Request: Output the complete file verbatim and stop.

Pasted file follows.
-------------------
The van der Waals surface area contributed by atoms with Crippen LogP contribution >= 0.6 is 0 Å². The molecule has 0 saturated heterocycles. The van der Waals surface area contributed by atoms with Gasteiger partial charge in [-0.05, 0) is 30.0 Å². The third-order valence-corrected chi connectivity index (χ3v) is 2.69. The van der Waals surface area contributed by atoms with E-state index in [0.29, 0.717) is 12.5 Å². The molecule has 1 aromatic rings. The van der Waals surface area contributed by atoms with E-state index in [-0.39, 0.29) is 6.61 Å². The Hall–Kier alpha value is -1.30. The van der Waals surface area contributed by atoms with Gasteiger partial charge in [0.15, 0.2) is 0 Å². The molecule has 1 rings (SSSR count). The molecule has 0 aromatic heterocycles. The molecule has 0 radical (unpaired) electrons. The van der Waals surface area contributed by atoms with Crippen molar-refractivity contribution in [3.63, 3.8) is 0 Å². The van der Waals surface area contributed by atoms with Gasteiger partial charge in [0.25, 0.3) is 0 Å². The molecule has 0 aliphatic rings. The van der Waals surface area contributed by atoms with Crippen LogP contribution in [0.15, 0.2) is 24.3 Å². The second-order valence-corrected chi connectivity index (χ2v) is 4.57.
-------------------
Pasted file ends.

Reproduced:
The van der Waals surface area contributed by atoms with Crippen LogP contribution >= 0.6 is 0 Å². The molecule has 0 saturated heterocycles. The van der Waals surface area contributed by atoms with Gasteiger partial charge in [-0.05, 0) is 30.0 Å². The third-order valence-corrected chi connectivity index (χ3v) is 2.69. The van der Waals surface area contributed by atoms with E-state index in [0.29, 0.717) is 12.5 Å². The molecule has 1 aromatic rings. The van der Waals surface area contributed by atoms with E-state index in [-0.39, 0.29) is 6.61 Å². The Hall–Kier alpha value is -1.30. The van der Waals surface area contributed by atoms with Gasteiger partial charge in [0.15, 0.2) is 0 Å². The molecule has 1 rings (SSSR count). The molecule has 0 aromatic heterocycles. The molecule has 0 radical (unpaired) electrons. The van der Waals surface area contributed by atoms with Crippen molar-refractivity contribution in [3.63, 3.8) is 0 Å². The van der Waals surface area contributed by atoms with Gasteiger partial charge in [0.25, 0.3) is 0 Å². The molecule has 0 aliphatic rings. The van der Waals surface area contributed by atoms with Crippen LogP contribution in [0.15, 0.2) is 24.3 Å². The second-order valence-corrected chi connectivity index (χ2v) is 4.57.